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Mexican Government Says More Are Crossing Border For Shopping

Mexican shoppers are paying more money in customs duties when they return from shopping in the U.S., according to Mexican government. But that may not necessarily mean that more people are crossing the border to shop in the U.S.

Mexico’s federal tax agency is reporting a bump in customs collections. It says that figure increased by 14 percent from January to April this year, compared to the same period last year.

But at the same time, Chris Wilson, with the non-partisan Mexico Institute, says that many border communities in the U.S. are reporting a decline in cross-border shoppers.
 
“The biggest reason for that is because of the value of the peso,” Wilson said. “The peso is weaker, so they can’t buy as much with it, in terms of dollars. So they’re more likely to buy domestically, and less likely to buy across the border in the United States.”
 
Cross-border shoppers returning from the U.S. to Mexico paid almost $5 million in customs duties during the first four months of this year.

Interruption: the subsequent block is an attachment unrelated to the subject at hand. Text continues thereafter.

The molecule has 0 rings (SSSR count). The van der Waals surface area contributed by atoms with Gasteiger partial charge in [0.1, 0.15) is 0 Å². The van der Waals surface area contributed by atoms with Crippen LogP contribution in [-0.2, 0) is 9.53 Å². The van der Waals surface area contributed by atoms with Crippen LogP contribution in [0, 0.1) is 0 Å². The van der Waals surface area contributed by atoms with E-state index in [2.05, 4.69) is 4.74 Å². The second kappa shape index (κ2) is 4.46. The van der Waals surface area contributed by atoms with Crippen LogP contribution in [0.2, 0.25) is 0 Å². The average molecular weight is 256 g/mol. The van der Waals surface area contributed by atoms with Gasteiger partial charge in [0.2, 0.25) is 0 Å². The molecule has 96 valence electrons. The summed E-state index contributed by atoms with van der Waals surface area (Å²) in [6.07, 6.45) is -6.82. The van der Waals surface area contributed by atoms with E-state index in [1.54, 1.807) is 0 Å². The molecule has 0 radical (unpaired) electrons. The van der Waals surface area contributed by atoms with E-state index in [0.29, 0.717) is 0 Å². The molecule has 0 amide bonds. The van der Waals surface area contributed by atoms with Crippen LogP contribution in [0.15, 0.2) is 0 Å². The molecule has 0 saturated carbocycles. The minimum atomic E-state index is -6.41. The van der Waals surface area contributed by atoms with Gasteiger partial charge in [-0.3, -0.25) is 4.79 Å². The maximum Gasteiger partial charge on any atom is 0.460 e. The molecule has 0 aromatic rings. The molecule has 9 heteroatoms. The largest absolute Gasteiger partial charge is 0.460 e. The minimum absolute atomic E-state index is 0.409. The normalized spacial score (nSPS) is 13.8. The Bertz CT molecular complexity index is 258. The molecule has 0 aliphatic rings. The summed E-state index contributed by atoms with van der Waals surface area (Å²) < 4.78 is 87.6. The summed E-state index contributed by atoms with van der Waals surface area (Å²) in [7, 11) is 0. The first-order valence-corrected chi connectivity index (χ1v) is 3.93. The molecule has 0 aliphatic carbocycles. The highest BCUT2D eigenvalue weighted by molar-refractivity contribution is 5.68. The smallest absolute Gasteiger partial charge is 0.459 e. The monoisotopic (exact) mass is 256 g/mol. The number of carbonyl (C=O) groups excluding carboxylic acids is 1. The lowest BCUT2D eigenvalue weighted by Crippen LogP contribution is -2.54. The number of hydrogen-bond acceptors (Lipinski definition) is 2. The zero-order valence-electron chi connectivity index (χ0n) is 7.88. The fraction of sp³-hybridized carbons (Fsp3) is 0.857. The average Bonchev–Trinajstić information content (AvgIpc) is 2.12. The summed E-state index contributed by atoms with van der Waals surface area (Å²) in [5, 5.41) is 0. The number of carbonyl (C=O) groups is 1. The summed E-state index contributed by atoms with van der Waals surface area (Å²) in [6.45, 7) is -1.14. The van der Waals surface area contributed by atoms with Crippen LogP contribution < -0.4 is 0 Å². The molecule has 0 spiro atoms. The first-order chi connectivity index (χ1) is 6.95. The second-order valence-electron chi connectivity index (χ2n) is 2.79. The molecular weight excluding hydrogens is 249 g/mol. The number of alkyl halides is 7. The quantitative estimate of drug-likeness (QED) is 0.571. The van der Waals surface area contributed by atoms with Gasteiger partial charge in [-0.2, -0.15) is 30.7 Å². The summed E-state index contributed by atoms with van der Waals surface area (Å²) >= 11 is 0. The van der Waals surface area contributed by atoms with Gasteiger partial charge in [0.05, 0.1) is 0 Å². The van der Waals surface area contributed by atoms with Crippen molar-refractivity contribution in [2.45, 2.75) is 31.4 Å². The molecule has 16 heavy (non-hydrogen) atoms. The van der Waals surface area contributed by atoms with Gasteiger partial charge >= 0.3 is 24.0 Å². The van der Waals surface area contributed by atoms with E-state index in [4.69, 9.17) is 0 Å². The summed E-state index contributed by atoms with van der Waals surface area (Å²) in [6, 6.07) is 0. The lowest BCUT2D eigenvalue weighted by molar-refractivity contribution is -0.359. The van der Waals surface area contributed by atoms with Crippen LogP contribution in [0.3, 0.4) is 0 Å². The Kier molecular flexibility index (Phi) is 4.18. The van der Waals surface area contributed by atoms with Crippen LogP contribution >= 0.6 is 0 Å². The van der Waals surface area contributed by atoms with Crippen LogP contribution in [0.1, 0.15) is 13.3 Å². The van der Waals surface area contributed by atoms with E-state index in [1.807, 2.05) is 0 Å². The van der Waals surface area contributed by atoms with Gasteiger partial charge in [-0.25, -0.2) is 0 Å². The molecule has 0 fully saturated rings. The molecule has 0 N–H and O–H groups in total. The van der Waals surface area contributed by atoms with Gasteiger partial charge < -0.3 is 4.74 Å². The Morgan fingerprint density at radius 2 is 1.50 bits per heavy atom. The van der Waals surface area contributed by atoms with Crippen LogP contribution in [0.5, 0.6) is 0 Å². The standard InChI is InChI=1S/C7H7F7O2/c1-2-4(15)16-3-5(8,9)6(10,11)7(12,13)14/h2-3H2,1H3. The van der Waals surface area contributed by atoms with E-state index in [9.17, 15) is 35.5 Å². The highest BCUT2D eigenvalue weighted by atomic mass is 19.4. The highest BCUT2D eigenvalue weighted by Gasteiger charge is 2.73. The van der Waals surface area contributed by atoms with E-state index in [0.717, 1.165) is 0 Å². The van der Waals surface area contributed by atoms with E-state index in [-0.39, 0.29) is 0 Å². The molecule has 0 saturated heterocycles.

Jorge Valencia joined KJZZ in August 2016 as the station's first senior field correspondent based in Mexico City. His reporting focuses on the business and economics between Arizona and Mexico.Valencia previously covered the North Carolina statehouse in Raleigh for North Carolina Public Radio. He reported on a controversial law that curtailed protections for lesbian, gay and transgender people, and on voting rights and environmental policy issues. He also reported on the shooting of three Arab-American students, traveling to Turkey's border with Syria to report on a project the students had started to help Syrian refugees.Valencia began his journalism career covering crime for the Roanoke Times of Virginia and in internships with newspapers including the Wall Street Journal. He has been the recipient of multiple journalism awards for his work in radio and in newspapers. Valencia studied journalism at the University of Maryland and grew up in Bogotá, Colombia, and the suburbs of Washington, D.C.